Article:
Indian intelligence infiltrated Islamic State in ‘unprecedented operation’

New Dehli IndiaA joint Indian-American counterintelligence operation, described as “unprecedented in its scale and scope”, reportedly foiled a major suicide attack by the Islamic State in New Delhi and helped achieve “a string of victories” against the group in Afghanistan and Pakistan. Citing “top diplomatic and intelligence sources”, the New Delhi-based daily The Indian Express said that the “audacious” operation took place a year ago, but details about it were only made available to its reporters in recent days.

The paper said that the operation lasted 18 months and involved the systematic surveillance of numerous suspects in Dubai, New Delhi and several cities in Afghanistan. It also involved substantial intelligence-sharing between Indian and American security agencies, as well as constant intelligence-gathering by as many as 80 Indian physical-surveillance experts. Intelligence gathered from physical surveillance was reportedly combined with information collected through telephone intercepts. Eventually it became clear that the Islamic State had recruited and trained 12 suicide bombers across several secret camps in Pakistan. The recruits were tasked with carrying out suicide bomb attacks throughout Pakistan, Afghanistan and India.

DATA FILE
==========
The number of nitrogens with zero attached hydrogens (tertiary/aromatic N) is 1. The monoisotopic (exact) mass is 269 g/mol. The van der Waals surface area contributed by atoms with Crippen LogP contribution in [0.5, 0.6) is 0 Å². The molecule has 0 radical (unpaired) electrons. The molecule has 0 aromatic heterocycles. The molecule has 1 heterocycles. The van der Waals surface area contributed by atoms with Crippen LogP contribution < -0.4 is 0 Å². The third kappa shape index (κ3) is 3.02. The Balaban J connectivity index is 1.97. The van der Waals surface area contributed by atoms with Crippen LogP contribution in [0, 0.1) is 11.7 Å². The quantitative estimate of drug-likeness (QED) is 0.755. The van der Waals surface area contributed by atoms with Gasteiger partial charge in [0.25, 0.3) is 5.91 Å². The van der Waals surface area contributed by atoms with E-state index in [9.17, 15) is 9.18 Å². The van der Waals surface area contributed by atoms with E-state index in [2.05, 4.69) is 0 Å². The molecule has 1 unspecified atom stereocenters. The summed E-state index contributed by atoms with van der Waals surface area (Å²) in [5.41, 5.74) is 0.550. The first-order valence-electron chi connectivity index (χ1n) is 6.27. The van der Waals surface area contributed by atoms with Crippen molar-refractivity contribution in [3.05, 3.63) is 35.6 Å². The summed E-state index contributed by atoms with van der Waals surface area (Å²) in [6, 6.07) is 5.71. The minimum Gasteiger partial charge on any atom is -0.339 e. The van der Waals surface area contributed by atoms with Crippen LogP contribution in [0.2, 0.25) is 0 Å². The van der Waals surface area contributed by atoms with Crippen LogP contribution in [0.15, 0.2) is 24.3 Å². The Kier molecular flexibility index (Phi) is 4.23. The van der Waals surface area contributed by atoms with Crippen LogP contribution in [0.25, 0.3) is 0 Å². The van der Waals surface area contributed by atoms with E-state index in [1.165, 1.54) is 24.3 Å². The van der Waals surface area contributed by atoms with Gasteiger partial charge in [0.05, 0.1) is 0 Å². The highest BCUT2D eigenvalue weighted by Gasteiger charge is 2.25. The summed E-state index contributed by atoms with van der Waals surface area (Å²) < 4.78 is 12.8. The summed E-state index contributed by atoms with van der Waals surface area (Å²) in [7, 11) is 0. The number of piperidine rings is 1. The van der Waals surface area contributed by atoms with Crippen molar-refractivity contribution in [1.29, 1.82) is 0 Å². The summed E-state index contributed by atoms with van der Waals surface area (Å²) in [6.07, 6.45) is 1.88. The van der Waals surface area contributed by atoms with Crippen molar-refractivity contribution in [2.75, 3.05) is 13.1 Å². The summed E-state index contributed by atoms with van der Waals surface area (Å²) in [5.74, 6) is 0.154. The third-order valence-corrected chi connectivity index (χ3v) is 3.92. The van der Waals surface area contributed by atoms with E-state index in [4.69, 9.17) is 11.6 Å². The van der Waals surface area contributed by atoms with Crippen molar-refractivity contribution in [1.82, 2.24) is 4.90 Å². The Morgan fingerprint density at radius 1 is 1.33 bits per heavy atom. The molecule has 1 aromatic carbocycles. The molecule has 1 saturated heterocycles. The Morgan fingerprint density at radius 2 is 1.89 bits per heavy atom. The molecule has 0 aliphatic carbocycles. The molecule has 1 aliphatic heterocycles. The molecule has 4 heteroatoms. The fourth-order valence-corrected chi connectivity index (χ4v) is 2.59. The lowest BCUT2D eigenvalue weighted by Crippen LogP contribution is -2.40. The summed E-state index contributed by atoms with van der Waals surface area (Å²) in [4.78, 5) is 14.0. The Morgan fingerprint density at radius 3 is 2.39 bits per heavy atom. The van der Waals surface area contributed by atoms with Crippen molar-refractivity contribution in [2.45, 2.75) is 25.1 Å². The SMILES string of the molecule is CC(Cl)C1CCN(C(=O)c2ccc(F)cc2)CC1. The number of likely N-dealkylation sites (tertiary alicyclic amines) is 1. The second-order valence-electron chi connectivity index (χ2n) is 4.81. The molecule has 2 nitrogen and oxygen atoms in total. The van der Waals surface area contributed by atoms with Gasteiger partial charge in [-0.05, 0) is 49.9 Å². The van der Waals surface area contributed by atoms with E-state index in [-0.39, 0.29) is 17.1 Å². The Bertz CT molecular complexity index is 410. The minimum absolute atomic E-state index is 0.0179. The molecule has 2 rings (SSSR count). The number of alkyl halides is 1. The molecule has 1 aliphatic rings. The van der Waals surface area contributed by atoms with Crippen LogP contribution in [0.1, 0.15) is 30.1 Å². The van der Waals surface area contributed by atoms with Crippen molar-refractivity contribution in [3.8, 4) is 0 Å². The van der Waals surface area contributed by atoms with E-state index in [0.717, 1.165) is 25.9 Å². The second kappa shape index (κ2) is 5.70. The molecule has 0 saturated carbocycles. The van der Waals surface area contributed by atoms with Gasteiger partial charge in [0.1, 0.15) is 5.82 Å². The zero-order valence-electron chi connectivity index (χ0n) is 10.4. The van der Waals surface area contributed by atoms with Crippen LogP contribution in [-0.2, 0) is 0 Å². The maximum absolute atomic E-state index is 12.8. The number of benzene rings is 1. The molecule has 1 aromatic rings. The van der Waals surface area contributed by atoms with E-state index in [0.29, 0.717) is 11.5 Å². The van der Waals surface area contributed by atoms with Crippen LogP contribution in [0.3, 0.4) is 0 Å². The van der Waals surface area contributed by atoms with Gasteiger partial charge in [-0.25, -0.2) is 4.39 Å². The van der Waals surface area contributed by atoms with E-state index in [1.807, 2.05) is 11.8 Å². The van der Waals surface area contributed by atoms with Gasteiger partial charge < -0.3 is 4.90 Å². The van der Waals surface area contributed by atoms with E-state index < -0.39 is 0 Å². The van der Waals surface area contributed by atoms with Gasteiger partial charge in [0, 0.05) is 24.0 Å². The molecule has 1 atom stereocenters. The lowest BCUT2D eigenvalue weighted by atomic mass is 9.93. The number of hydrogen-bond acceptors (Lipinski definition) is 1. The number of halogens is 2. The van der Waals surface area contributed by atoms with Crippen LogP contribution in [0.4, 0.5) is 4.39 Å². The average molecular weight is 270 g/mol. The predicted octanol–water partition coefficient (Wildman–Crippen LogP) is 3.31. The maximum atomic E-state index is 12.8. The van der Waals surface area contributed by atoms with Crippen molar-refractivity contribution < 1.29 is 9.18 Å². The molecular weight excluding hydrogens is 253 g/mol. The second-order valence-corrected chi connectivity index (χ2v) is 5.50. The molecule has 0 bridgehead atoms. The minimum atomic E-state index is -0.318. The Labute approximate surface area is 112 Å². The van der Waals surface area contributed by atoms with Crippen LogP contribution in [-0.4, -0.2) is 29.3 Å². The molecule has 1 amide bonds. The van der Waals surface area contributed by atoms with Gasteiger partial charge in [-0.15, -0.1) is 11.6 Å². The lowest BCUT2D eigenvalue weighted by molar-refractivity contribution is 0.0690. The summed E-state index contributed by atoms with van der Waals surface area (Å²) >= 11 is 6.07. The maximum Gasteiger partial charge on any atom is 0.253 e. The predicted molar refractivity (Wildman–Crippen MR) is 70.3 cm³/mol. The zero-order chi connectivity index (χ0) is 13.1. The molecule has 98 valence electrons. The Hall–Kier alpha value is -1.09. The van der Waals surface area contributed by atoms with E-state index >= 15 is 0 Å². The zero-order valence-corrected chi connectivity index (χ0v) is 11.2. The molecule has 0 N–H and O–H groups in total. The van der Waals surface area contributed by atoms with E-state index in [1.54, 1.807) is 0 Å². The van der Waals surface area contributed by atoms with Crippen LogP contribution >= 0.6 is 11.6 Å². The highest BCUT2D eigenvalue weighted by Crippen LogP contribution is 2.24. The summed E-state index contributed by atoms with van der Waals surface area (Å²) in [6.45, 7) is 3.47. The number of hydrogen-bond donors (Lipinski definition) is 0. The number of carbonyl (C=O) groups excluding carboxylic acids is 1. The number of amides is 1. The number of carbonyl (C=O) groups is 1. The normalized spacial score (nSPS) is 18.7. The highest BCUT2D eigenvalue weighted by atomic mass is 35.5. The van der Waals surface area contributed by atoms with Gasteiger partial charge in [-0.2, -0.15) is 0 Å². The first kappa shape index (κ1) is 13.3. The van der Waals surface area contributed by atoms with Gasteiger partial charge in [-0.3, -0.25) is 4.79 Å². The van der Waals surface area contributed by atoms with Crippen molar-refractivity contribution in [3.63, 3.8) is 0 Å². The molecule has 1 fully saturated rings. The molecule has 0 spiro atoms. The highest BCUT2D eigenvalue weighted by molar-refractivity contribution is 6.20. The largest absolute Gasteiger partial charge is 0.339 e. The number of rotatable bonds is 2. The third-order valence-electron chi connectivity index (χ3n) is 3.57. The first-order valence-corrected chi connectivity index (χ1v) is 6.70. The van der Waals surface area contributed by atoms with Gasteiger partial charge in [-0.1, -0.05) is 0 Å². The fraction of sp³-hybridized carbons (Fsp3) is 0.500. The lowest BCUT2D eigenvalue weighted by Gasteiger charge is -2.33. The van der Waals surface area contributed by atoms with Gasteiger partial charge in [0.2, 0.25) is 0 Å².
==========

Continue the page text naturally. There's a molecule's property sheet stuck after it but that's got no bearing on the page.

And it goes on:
One such recruit, the 25-year-old “son of a wealthy [Afghan] businessman”, had been sent by the Islamic State to New Delhi to carry out his deadly mission. In order to escape the attention of the authorities, he had enrolled in a private engineering college in New Delhi. But he was arrested by Indian intelligence and quickly transported to Afghanistan, where he was interrogated by American officers. According to The Indian Express, intelligence gathered from these interrogations helped the United States-led coalition in Afghanistan achieve “a string of successes” against former Taliban forces aligned with the Islamic State. The Afghan would-be suicide bomber remains in Afghanistan under US custody, according to the paper.

Author: Joseph Fitsanakis | Date: 17 July 2018 | Permalink

News you may have missed #767

Omar SuleimanBy IAN ALLEN | intelNews.org |